The New York State Gaming Commission has launched a new training for lottery retailers to reinforce responsible gaming and how to prevent underage play.
Music is what got Steven Delaney through some of his darkest moments — his gambling addiction.
“If I didn’t enter into some type of recovery program and really try to change that, I was going to lose my family,” Delaney said. “I was going to lose my life as I knew it.”
His hobbies and family took a beat seat to sports betting.
“I kept playing more,” he said. “It became a cycle of realizing there was a problem and trying to quit and not understanding why I couldn’t stop even when I would have long losing streaks.”
Whether it’s daily fantasy sports or scratch-offs, Delaney has seen the toll it takes on people of all ages.
“It’s important for all the retailers to know how to handle a situation,” Ayaaz Yousef said. “If it ever comes, one where you see somebody being responsible for gambling.”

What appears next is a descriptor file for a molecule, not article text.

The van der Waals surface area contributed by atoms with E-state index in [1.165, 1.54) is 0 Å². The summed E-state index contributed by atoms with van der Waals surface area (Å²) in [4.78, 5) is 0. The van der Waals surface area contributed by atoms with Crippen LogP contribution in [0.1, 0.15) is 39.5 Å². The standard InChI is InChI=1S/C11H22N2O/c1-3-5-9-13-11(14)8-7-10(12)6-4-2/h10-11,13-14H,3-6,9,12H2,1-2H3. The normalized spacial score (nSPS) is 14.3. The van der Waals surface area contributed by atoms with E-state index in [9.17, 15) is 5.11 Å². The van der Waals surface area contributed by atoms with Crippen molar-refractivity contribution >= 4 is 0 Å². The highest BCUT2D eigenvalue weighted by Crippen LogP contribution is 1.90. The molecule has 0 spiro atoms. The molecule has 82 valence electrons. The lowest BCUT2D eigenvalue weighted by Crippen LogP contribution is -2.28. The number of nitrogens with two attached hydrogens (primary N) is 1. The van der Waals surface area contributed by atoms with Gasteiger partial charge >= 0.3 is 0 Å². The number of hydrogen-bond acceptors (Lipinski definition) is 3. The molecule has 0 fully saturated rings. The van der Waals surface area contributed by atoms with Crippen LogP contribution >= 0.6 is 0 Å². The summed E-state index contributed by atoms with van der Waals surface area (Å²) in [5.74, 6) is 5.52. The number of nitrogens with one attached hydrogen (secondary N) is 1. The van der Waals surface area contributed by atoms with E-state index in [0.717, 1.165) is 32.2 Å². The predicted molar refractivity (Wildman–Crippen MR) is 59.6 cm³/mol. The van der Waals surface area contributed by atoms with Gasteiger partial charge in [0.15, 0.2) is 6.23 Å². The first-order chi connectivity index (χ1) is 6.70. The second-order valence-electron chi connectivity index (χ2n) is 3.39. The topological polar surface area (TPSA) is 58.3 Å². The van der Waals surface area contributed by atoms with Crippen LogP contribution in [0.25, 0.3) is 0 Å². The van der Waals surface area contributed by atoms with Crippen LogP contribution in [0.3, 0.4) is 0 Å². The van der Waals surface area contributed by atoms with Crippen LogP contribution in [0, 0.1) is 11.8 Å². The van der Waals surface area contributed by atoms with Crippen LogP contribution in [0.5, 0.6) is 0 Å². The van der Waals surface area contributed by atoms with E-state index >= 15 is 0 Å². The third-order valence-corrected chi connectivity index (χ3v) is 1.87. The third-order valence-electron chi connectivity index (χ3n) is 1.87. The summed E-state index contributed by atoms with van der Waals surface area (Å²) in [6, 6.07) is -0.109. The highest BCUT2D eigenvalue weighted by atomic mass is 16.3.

Yousef is one of the owners of AA Petroleum. He and his staff are all participating in the online training.
“If anybody looks under 50 years old or if they don’t have gray hair, you have to,” Yousef said.
Managers and clerks review spotting fake IDs, how to engage customers who aren’t used to showing ID and also what to do if they suspect risky play.
Retailers can print discreet messages with the NYS HOPEline with a QR code that provides players with 24-hour access to problem gambling resources.
“If you feel like the guy who spent $7,800, you know, he could print out this ticket and say, ‘hey, you know, I think you should take a look at this,’” Yousef said.
But it goes past the allure of the lottery. With online and retail sports betting legal in more than 30 states, experts are seeing a troubling trend amongst teens.
According to the National Council on Problem Gambling, between 60% and 80% of high school students report having gambled for money in the past year. Of those, 4% to 6% of high school students suffer from a gambling addiction.
“If you can intervene early on in teenagers’ or young adult’s life before it becomes a long-term habit, before they say have a family, you may be able to step in and help them,” Delaney said.